Therefore if you earn £200000 a year as a salary*, you will pay roughly £75800 in tax, or 37.9% on your income (only £5000 a year more than you would have paid last week). There is also National Insurance contributions to take into account, but that changes depending on what pension arrangements you've made, has an absolute maximum of 11% between £6000 and £40000 and is only charged at 1% on all income above that.
VAT meanwhile is only charged on your purchases, and isn't applied universally on all items. Even if you do earn £200,000 a year, if you only spend £20,000 a year on VAT-rated items you will only pay £2608 in VAT for the year. They don't just take it off your income for no reason.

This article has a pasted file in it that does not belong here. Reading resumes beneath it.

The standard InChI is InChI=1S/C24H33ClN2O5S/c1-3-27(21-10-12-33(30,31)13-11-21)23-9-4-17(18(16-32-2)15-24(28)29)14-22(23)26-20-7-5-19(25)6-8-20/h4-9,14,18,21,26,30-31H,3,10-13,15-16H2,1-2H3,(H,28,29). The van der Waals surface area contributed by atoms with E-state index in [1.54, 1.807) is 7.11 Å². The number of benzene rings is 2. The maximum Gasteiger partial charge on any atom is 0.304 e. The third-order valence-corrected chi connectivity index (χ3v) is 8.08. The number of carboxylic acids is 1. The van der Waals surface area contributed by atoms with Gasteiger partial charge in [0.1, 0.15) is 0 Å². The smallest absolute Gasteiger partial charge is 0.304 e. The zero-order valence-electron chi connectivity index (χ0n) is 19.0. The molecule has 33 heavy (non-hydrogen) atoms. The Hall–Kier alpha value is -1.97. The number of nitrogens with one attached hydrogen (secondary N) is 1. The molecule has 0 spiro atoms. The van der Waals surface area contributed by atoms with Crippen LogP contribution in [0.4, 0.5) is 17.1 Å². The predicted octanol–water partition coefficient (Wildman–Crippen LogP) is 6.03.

*The system is further complicated by different rates again being charged on dividend and savings income, which is levied at 10% between £6000 and £40000, then 32% on all income thereafter. So if the person earning £200,000 a year is receiving the majority of their money from dividends rather than salary they will pay even less in taxes overall.
To the media editors and journalists it's a big deal, due to so many of them being well above the £150k starting point. So it's a very clever piece of media manipulation from the Treasury to ensure what the big story will be. However, the vast majority of us couldn't care less. 2p a litre on petrol will affect us more.